Re: Re: Re: Re: Re: Re: Re: Re: Re: Re: Re: Re: David Bellamy comment
Date: Dec 11, 2010
Thank you so much for that. I just had to sit down and read it again out loud to my wife - she just sat back open-mouthed and when I had finished we agreed that you have a wonderful and fascinating family history and a terrific way of writing. You have a book in you.
There are a couple of things that I don't understand - for example what are medical rights? What does legal 3/32 native mean? (Is it a fraction of your native American parentage - but if so why is it legally recognised?)
You are making me look at my own family history in a new light. If I were to put it down in the same way as you have, through the stories from my parents, it would become more interesting.
For example how my mother's family were excluded from the bomb-shelters during the war because the family were Christadelphian conscientious objectors. How, as a result during the bombing raids my Mum had to hide under a reinforced table (called a Morrison shelter). One night after the air raid sirens went off she hid under the table just before a bomb took out part of the back wall of the house. The rest of the family had been under the stairs and came out expecting her to have been killed - but the shelter saved her. After that when local people realised that my Grandfather was working for the Red Cross on the front lines and was saving lives they allowed my Mum's family into the community shelter.
Mum told me much about the war - I have many of her stories. How a clock she was saving for was destroyed when a bomb took out the shop. How she saw the head of her friend in the rubble of her house. How her sister died of TB only months before antibiotics became available. How they found a dead shrew in the milk but still drank it because of rationing. I remember that every time we heard an air-raid warning on a TV documentary or drama, Mum would shake with fear.
My Dad was far more taciturn. He was an air-raid warden in London (too young for conscription) and saw horrible things - and saved lives. After the war he was conscripted to the air-force as a wireless operator and sent to India. There he caught malaria and saw or experienced something he never talked about but which led to him suffering years of mental exhaustion. Despite his emotional challenges, my Dad was a loving, gentle and hard-working man. Both my parents have now passed on - Mum from Cancer when she was 60, Dad from an accident when he was 82. I miss them both very much indeed.
My great grand-parents on both sides were farmers or were involved with farming. My grandfather on my Dad's side was a groom for the horses of Lord Ragley.
I have many more stories from my family history - you have really inspired me to think about writing them down.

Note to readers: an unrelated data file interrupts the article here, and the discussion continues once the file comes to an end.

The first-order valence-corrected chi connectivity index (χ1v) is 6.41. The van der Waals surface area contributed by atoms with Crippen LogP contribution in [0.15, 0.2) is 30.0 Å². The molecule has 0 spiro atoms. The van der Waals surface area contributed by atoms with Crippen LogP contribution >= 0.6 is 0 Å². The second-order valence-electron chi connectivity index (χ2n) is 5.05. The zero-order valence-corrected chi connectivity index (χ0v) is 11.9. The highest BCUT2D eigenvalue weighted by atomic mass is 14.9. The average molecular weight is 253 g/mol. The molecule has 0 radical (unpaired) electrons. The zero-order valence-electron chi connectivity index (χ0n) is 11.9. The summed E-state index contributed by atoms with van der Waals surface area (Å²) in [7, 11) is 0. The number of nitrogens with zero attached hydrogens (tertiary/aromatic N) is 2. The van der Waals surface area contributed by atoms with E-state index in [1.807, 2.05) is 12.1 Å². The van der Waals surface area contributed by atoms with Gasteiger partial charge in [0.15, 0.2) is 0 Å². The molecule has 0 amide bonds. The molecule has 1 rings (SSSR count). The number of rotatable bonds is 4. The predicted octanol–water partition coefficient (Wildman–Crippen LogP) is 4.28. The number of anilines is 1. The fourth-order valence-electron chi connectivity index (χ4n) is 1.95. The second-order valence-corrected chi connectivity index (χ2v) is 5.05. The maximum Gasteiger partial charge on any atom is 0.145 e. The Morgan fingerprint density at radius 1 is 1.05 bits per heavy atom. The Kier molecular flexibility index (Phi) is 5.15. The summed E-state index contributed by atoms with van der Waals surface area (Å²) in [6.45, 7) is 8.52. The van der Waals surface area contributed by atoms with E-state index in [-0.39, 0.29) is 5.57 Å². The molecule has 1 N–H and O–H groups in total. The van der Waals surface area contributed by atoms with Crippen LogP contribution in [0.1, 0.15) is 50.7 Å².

I urge you to interview your family - I would love to hear more of your history. Please, if you have time, send me a link to your website.
Thank you so much - and God bless,
The 3/32 is a conjugation of math.
That is the amount reported (1/4) to the United States government early in the 1900's carried out to me. I have yet to confirm this. I have asked repeatedly of my mother and received various answers that have led me to some confusion in the matter. At one time I believed that I was only 1/128th Native. My mother is 72 and confined to a wheel chair suffering from emphysema and on oxygen. The answer I gave you was my math after these questions. I must apologise again. In my effort to make this short I have I reconciled everything I knew with the rumors.... My legal status is 1/64th; if I apply to be on the native roles, which I would likely apply as Creek. But that is only the Creek....(I embarrass my self). I then doubled that using family lore. I then threw in the amount of my own speculation gained by simple observation. My mother looks too native...obviously. Taken that; out of apparent fear, my mom has obfuscated the whole issue. Why? I can only speculate.
I refuse to live in fear of anything or anyone. I owe God that.
The Medical benefits due were from the treaties signed between the Native Americans and the US Government. The the US promised to take care of the Natives in perpetuity in all aspects of their lives in exchange for them moving to Oklahoma.....It was an offer made to entice Natives to move voluntarily from their lands out east to the then territory of OK. Later on they were forcibly evicted and marched; under army guard, in the 1850's(I think) to the territory..
To this day there are Reservations in the US that are; by treaty, with the US government, separate foreign lands within the borders of the United States. It is a technicality. In practice the Federal government reserves the right to enter in to these lands. The states; out of order with the constitution, can negotiate with the tribes.....
I oft wonder where words really originate from. Embarrass does seem to break down into em-barr-ass..... I take the risk of saying sometimes; when I am only repeating someone elses lie, because I really want to believe.
The truth is, I think your family history is more shattering than mine. It is numbing for me to imagine the incredible cacaphony and horrors and visions that must have been. Huddeling in a house with the detonations coming ever closer.... It makes me near ill myself thinking of it.
Perhaps I could write a book of fiction; but you sir, may have a movie in yours.
All is well,